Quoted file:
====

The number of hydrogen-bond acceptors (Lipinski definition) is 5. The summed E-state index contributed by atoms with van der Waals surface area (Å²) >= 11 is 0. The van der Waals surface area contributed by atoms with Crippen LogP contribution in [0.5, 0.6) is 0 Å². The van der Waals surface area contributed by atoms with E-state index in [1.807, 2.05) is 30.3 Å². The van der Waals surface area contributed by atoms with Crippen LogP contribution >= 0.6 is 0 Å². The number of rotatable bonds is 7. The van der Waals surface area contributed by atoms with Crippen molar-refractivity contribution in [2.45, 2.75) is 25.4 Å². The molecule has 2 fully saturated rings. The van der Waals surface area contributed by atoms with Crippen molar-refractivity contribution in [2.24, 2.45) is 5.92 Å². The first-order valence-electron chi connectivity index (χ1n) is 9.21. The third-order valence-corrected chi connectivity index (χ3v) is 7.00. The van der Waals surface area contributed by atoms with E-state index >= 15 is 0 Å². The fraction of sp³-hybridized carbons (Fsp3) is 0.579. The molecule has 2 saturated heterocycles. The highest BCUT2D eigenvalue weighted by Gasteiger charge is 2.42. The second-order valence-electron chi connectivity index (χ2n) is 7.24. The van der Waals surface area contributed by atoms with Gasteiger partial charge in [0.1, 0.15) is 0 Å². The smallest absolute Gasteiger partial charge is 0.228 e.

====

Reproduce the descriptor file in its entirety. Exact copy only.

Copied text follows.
The number of hydrogen-bond acceptors (Lipinski definition) is 5. The summed E-state index contributed by atoms with van der Waals surface area (Å²) >= 11 is 0. The van der Waals surface area contributed by atoms with Crippen LogP contribution in [0.5, 0.6) is 0 Å². The van der Waals surface area contributed by atoms with E-state index in [1.807, 2.05) is 30.3 Å². The van der Waals surface area contributed by atoms with Crippen LogP contribution >= 0.6 is 0 Å². The number of rotatable bonds is 7. The van der Waals surface area contributed by atoms with Crippen molar-refractivity contribution in [2.45, 2.75) is 25.4 Å². The molecule has 2 fully saturated rings. The van der Waals surface area contributed by atoms with Crippen molar-refractivity contribution in [2.24, 2.45) is 5.92 Å². The first-order valence-electron chi connectivity index (χ1n) is 9.21. The third-order valence-corrected chi connectivity index (χ3v) is 7.00. The van der Waals surface area contributed by atoms with E-state index >= 15 is 0 Å². The fraction of sp³-hybridized carbons (Fsp3) is 0.579. The molecule has 2 saturated heterocycles. The highest BCUT2D eigenvalue weighted by Gasteiger charge is 2.42. The second-order valence-electron chi connectivity index (χ2n) is 7.24. The van der Waals surface area contributed by atoms with Gasteiger partial charge in [0.1, 0.15) is 0 Å². The smallest absolute Gasteiger partial charge is 0.228 e.